The emperor penguin is known for its well-regulated life cycle, with adults repeating the same ritual every year to reproduce and raise their young. It is the only penguin species that reproduces during the Antarctic winter.
Males and females make a long ice journey of 50–100 km to form colonies that can include thousands of individuals. Parents will continue to shuttle for supplies until parental care ends. The life expectancy of the emperor penguin is generally 20 years in the wild, but some observations suggest that some individuals can reach 50 years of age.
The Emperor penguin lives and reproduces in a colder environment than any other bird species. The air temperature can drop to -40°C, with winds blowing up to 150km/h. The sea water, of -2 °C, has a much lower temperature than the body temperature of the penguins of 40 °C.
They must therefore adapt to limit heat losses. Between 80 and 90% of penguins' insulation is provided by their plumage. The insulation is also ensured by a thickness of protective fat which at the beginning of the reproductive season can reach 3 cm.
This layer of blubber limits the emperor penguin's movement, especially in comparison to its less fat but more agile cousin, the Magellanic penguin. Emperor penguins live in Antarctica, around the pole, at latitudes between 66 and 78 degrees south.
They generally reproduce on a stable pack not far from the coast. The colonies that are formed therefore look for flat areas sheltered from the winds by rocks or icebergs to settle. The global population of adult emperor penguins is estimated at 595,000 specimens according to a census carried out by a team of American researchers thanks to satellite images, in turn divided into 44 independent colonies.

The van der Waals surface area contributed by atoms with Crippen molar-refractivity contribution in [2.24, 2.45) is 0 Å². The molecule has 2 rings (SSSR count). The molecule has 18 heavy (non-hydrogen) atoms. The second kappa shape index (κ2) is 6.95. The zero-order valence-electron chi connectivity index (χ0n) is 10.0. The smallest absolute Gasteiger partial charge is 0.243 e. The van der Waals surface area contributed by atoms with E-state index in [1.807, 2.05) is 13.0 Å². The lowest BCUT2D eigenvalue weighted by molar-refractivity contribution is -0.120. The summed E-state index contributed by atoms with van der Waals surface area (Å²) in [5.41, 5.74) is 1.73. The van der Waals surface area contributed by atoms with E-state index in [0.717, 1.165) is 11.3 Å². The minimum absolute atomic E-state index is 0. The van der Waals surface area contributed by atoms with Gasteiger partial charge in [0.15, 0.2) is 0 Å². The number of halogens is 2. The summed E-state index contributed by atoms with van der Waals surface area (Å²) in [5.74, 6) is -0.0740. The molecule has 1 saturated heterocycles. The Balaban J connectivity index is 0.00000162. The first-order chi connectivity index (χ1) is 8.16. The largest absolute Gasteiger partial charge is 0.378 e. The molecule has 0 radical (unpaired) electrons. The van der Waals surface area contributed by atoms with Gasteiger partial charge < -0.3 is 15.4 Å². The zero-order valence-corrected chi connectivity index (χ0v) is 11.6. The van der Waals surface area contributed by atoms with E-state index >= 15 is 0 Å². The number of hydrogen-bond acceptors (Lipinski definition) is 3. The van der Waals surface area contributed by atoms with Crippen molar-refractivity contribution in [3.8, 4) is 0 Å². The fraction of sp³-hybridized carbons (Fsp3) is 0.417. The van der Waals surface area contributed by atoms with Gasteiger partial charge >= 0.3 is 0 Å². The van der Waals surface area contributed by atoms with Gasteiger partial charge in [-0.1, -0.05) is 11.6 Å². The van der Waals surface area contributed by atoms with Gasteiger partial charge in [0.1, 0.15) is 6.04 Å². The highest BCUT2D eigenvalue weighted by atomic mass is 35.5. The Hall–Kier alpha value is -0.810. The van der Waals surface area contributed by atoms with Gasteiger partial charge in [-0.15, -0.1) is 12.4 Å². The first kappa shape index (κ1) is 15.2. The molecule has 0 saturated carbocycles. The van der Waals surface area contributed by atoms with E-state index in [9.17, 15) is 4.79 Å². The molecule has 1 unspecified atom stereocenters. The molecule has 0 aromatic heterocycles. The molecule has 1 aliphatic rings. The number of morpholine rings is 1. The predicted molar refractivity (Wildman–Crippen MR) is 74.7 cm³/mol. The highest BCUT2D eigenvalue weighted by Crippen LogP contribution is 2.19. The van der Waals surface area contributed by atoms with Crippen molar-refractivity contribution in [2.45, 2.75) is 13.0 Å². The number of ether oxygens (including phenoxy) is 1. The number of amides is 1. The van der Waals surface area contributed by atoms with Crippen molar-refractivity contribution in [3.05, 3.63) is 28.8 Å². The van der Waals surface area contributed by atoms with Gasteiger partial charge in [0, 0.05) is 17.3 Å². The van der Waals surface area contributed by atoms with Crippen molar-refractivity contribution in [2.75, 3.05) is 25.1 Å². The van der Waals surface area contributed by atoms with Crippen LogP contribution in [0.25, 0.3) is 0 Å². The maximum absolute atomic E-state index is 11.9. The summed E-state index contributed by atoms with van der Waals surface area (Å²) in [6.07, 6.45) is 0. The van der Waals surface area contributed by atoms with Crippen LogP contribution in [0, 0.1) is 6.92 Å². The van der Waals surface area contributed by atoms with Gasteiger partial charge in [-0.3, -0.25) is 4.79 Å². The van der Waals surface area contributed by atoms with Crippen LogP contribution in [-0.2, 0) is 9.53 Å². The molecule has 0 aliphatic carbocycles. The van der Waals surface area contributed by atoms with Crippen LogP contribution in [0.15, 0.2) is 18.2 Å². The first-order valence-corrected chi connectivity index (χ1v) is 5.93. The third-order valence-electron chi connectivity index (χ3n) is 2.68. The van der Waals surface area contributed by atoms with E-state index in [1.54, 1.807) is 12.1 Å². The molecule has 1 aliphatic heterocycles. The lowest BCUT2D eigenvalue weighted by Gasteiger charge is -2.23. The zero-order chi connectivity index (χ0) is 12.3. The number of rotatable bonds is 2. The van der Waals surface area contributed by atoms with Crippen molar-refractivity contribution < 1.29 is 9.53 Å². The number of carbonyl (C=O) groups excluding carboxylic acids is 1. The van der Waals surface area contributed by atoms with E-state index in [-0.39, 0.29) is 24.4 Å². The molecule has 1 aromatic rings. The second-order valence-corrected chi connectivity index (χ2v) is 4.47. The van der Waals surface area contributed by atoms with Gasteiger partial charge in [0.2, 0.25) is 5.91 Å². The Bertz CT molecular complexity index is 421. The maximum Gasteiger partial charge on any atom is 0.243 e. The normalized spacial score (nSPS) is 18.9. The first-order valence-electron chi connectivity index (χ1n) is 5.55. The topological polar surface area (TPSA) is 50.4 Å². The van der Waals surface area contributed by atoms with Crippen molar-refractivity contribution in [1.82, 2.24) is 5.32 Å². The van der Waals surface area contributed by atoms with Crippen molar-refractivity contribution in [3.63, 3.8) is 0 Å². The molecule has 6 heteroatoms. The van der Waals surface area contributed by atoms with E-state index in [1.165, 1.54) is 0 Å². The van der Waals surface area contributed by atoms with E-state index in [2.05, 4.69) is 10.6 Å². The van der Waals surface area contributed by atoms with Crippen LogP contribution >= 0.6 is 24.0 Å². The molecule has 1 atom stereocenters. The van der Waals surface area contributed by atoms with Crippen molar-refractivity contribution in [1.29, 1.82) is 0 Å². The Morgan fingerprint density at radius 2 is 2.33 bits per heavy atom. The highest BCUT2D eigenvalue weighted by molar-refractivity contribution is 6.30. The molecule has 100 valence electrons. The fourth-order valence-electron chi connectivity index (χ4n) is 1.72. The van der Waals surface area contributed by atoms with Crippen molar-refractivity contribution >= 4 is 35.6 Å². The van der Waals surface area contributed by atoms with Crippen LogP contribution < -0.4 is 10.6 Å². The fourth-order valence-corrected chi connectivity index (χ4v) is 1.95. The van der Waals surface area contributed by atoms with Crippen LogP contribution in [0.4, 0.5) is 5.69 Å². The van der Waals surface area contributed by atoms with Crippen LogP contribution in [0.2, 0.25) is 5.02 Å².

About 80,000 pairs can be found in the Ross Sea sector. The largest colonies are located at Cape Washington, Coulman's Island in Victoria Land, Halley Bay, Coats Land, and Atka Bay, Queen Maud Land. Two other colonies exist on land: one on a land bridge on the Dion Islands in the Antarctic Peninsula, and the other on a promontory of Taylor Glacier in the Australian Antarctic Territory.
Isolated specimens have also been observed on the Falkland Islands, Heard Island, South Georgia and New Zealand. The species is considered as Near Threatened by the IUCN. However, together with nine other penguin species, it was considered for possible inclusion in the US Endangered Species Act in 2010.
This is explained by the sharp decrease in food resources due to the effects of global warming and industrial fishing on crustacean and fish populations. Among the other causes that have been considered are diseases, habitat destruction and human presence that disturbs the breeding pairs.
Under this last point, tourism was particularly harmful. One study showed that emperor penguin chicks were more fearful after being approached by a helicopter from less than 1000m away. A population decline of about 50% has been observed in Terra Adelie due to increased mortality of adults, especially males, during a prolonged warm period in the late 1970s that led to the reduction of the ice floe.
Conversely, the success rate of egg hatching decreases as the extent of the sea ice increases. For these reasons, the species is considered very sensitive to climatic risks.